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US-backed force seizes key Syria city, dam from Daesh

By AFP - May 10,2017 - Last updated at May 10,2017

BEIRUT — A US-backed alliance on Wednesday captured Syria's Tabaqa and its nearby dam from the Daesh terror group, a day after Washington said it would arm the force's Kurdish fighters.

Turkey slammed the US decision to arm the Kurdish People's Protection Units (YPG), which Ankara considers terrorists, but which Washington sees as an indispensable ally in the fight against Daesh.

The issue risks stoking tensions between the two countries less than week before US President Donald Trump and his Turkish counterpart Recep Tayyip Erdogan meet for the first time as heads of state.

The YPG makes up the bulk of the Syrian Democratic Forces (SDF), which on Wednesday scored a major victory against Daesh in the Syrian city of Tabaqa.

The SDF said it had "completely liberated" Tabaqa and the adjacent dam after weeks of fierce fighting.

"The combing operations are ongoing to ensure that the city is clear," said spokesman Talal Sello.

Tabaqa sits on the Euphrates River as well as a strategic supply route about 55 kilometres west of Raqqa, the Syrian heart of Daesh's so-called “caliphate”.

The UN has warned damage to the Tabaqa Dam — Syria's largest — could lead to massive flooding.

Warplanes from the US-led coalition have pounded the city and nearby Daesh positions for weeks as part of the broader offensive for Raqqa.

 

'Immediately' reverse decision

 

The YPG said the US' "historic" decision to begin providing it with weapons and other equipment would speed up its assault on Daesh positions in Syria's north.

Spokesman Redur Xelil said the move was "somewhat late", but would still "provide a strong impetus" to all forces fighting Daesh.

But this sparked ire from Turkey, which regards the YPG as the Syrian branch of the Kurdistan Workers' Party (PKK), which since 1984 has waged an insurgency inside Turkey, leaving tens of thousands dead.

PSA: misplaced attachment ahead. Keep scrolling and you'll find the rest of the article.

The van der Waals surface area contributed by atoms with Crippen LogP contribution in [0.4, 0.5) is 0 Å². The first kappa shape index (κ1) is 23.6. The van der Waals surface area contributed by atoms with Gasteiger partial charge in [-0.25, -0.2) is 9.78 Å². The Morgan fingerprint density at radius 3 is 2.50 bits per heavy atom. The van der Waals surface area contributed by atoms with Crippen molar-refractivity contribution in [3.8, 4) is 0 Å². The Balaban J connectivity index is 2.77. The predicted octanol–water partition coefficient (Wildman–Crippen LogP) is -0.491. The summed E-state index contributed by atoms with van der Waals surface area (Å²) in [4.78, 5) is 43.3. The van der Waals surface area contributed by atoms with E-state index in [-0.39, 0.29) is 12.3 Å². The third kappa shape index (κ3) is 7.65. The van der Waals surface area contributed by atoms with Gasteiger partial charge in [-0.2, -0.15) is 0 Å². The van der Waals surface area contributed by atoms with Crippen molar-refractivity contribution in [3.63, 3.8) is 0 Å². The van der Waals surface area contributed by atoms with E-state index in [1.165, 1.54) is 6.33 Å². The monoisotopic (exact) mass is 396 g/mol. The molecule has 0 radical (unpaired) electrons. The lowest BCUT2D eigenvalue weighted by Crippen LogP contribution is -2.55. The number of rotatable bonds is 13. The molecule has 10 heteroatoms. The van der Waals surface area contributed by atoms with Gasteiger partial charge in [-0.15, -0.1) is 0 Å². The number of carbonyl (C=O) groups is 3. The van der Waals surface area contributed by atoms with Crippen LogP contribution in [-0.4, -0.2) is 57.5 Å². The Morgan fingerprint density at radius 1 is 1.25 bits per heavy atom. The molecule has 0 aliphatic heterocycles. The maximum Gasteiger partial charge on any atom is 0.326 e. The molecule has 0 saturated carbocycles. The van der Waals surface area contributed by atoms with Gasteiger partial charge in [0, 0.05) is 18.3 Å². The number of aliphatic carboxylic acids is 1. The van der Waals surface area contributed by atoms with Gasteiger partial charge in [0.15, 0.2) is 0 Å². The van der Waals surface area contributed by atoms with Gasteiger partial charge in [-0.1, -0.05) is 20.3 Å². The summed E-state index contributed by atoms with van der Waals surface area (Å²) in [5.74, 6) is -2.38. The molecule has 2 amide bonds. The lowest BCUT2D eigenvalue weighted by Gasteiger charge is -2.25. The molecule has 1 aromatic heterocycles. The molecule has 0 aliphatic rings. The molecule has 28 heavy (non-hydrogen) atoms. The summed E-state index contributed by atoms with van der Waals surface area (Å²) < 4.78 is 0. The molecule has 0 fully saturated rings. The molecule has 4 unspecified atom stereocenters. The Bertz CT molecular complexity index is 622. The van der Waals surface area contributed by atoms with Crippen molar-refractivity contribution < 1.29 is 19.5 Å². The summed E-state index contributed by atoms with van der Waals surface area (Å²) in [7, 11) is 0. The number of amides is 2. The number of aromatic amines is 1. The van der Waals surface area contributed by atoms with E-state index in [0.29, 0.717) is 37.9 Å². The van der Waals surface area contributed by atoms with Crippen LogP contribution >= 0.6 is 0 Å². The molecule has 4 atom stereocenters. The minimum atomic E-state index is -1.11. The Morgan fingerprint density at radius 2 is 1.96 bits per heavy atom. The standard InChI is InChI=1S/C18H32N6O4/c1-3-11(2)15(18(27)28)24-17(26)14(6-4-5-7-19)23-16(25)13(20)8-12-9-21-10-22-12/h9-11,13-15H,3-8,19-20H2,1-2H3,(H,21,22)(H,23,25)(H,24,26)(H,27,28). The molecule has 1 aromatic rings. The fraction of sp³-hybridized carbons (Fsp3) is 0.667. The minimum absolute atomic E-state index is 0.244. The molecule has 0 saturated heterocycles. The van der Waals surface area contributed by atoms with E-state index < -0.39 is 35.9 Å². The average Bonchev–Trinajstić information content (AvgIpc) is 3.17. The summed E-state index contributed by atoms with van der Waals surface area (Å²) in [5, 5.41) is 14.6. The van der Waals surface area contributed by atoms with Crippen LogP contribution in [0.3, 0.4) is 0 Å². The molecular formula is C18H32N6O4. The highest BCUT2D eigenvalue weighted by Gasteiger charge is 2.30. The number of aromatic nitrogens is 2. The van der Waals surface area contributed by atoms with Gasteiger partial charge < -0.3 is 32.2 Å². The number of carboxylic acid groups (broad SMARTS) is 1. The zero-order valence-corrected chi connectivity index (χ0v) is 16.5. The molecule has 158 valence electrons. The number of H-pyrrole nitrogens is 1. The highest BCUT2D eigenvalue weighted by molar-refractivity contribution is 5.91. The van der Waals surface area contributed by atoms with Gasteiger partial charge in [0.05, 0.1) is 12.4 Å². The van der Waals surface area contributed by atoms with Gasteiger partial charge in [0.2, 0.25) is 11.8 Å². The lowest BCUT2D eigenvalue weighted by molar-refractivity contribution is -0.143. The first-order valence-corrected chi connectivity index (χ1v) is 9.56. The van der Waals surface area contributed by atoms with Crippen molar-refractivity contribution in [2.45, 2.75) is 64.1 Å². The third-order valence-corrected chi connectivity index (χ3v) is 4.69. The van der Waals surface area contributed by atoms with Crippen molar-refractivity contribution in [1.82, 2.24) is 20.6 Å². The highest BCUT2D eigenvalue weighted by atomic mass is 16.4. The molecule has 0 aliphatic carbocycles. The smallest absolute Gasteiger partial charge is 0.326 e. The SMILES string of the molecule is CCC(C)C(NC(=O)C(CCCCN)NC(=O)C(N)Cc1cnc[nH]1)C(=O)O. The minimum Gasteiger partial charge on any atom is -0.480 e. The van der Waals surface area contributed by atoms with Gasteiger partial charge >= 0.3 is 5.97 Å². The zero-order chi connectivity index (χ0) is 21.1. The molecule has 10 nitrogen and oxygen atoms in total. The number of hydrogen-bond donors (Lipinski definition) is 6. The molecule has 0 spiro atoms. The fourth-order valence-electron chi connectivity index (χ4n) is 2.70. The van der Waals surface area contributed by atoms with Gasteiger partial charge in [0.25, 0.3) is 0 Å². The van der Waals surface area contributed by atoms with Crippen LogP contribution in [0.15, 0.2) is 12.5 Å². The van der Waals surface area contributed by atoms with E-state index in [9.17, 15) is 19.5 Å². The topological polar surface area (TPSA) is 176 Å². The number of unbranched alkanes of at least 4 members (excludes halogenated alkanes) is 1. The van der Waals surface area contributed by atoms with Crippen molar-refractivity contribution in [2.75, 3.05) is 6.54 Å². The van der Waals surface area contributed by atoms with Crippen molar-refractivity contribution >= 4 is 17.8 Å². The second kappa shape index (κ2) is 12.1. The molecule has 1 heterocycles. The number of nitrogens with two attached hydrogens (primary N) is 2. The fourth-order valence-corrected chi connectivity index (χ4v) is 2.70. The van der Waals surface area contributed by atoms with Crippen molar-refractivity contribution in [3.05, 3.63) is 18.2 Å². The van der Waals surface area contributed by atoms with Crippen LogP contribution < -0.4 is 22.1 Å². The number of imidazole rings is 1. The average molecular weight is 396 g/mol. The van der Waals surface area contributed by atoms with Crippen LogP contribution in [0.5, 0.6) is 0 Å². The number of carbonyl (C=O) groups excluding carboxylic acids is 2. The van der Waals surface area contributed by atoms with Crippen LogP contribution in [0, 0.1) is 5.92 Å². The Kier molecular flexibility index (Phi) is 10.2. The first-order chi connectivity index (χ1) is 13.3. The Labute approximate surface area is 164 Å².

"I hope very much that this mistake will be reversed immediately," said Erdogan.

"I will personally express our worries in a detailed way when we talk with President Trump on May 16," he added, saying the issue would also be discussed at the NATO summit in Brussels on May 25.

In a surprise announcement, the Pentagon had said Trump had authorised the arming of Kurdish fighters within SDF "to ensure a clear victory over [Daesh] in Raqqa".

The dispute over arming Syria's Kurds poisoned ties between the two NATO allies under the administration of former president Barack Obama but Ankara had hoped for smoother ties under Trump.

Prime Minister Binali Yildirim said it was "out of the question" for Turkey to accept any direct or indirect help for the PKK.

"The United States and Turkey are two major partners in NATO. We don't believe America would choose a terror group over our strategic relations," he said.

Foreign Minister Mevlut Cavusoglu added that "every weapon that turns up in their hands is a threat directed towards Turkey".

 

'Only different names' 

 

Pentagon chief Jim Mattis sought to allay Turkish concerns, saying the US would work very closely with Turkey over security on its border with Syria.

"We have very open discussions about options and we will work together, we will work out any of the concerns," he said.

It remains to be seen what shadow the issue will cast over upcoming talks between Trump and Erdogan, touted as chance to forge a new partnership between the two sides. 

While the government expressed predictable anger, the deputy head of the opposition Republican People's Party Ozturk Yilmaz said it should go even further by postponing Erdogan's visit to the US.

A high-level Turkish delegation including Chief of Staff General Hulusi Akar, presidential spokesman Ibrahim Kalin and spy chief Hakan Fidan had been in the US laying the groundwork for the meeting.

According to the New York Times, the delegation was informed of the decision to arm the YPG by Trump's national security adviser H.R. McMaster.

Turkish media said the three met McMaster at the White House on Monday but gave no details over the content of the talks.

Both Washington and Brussels classify the PKK as a terror group but do not regard the YPG as such.

But Cavusoglu said the two were one and the same.

"YPG and PKK are both terror groups, there is no difference at all between them. They only have different names," he said.

Turkey has said it is keen to join the battle to recapture Raqqa but on condition the offensive excludes the YPG.

Last month, Erdogan said if Turkey and the US joined forces, they could turn Raqqa into a "graveyard" for extremists.

 

But on April 27, Turkish warplanes struck YPG forces in Syria and also hit Kurdish forces in neighbouring Iraq in what Ankara described as "terrorist havens".

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